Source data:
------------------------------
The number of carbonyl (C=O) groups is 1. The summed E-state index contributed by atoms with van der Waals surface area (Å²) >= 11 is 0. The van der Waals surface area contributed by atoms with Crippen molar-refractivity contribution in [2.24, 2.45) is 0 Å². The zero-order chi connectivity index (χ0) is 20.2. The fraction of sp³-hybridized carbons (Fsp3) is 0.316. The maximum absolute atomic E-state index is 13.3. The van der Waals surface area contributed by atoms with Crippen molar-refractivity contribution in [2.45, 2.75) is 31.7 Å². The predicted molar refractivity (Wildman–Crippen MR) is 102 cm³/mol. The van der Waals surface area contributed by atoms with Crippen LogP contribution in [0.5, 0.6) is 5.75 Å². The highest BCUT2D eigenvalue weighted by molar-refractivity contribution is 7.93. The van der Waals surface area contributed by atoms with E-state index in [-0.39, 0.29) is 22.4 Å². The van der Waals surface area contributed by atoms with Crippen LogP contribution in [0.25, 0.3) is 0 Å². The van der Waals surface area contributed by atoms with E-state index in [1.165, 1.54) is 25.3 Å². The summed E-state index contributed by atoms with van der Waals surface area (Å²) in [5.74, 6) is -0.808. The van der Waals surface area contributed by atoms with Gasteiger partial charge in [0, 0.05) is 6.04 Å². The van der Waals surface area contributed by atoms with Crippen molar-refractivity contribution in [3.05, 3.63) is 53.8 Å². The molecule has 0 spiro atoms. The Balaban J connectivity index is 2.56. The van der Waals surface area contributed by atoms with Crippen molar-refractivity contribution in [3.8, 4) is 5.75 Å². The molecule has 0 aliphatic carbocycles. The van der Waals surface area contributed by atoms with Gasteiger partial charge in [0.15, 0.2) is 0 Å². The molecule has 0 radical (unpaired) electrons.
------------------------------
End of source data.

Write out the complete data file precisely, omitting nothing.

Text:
The number of carbonyl (C=O) groups is 1. The summed E-state index contributed by atoms with van der Waals surface area (Å²) >= 11 is 0. The van der Waals surface area contributed by atoms with Crippen molar-refractivity contribution in [2.24, 2.45) is 0 Å². The zero-order chi connectivity index (χ0) is 20.2. The fraction of sp³-hybridized carbons (Fsp3) is 0.316. The maximum absolute atomic E-state index is 13.3. The van der Waals surface area contributed by atoms with Crippen molar-refractivity contribution in [2.45, 2.75) is 31.7 Å². The predicted molar refractivity (Wildman–Crippen MR) is 102 cm³/mol. The van der Waals surface area contributed by atoms with Crippen LogP contribution in [0.5, 0.6) is 5.75 Å². The highest BCUT2D eigenvalue weighted by molar-refractivity contribution is 7.93. The van der Waals surface area contributed by atoms with E-state index in [-0.39, 0.29) is 22.4 Å². The van der Waals surface area contributed by atoms with Crippen LogP contribution in [0.25, 0.3) is 0 Å². The van der Waals surface area contributed by atoms with E-state index in [1.165, 1.54) is 25.3 Å². The summed E-state index contributed by atoms with van der Waals surface area (Å²) in [5.74, 6) is -0.808. The van der Waals surface area contributed by atoms with Gasteiger partial charge in [0, 0.05) is 6.04 Å². The van der Waals surface area contributed by atoms with Crippen molar-refractivity contribution in [3.05, 3.63) is 53.8 Å². The molecule has 0 spiro atoms. The Balaban J connectivity index is 2.56. The van der Waals surface area contributed by atoms with Crippen molar-refractivity contribution in [3.8, 4) is 5.75 Å². The molecule has 0 aliphatic carbocycles. The van der Waals surface area contributed by atoms with Gasteiger partial charge in [0.15, 0.2) is 0 Å². The molecule has 0 radical (unpaired) electrons.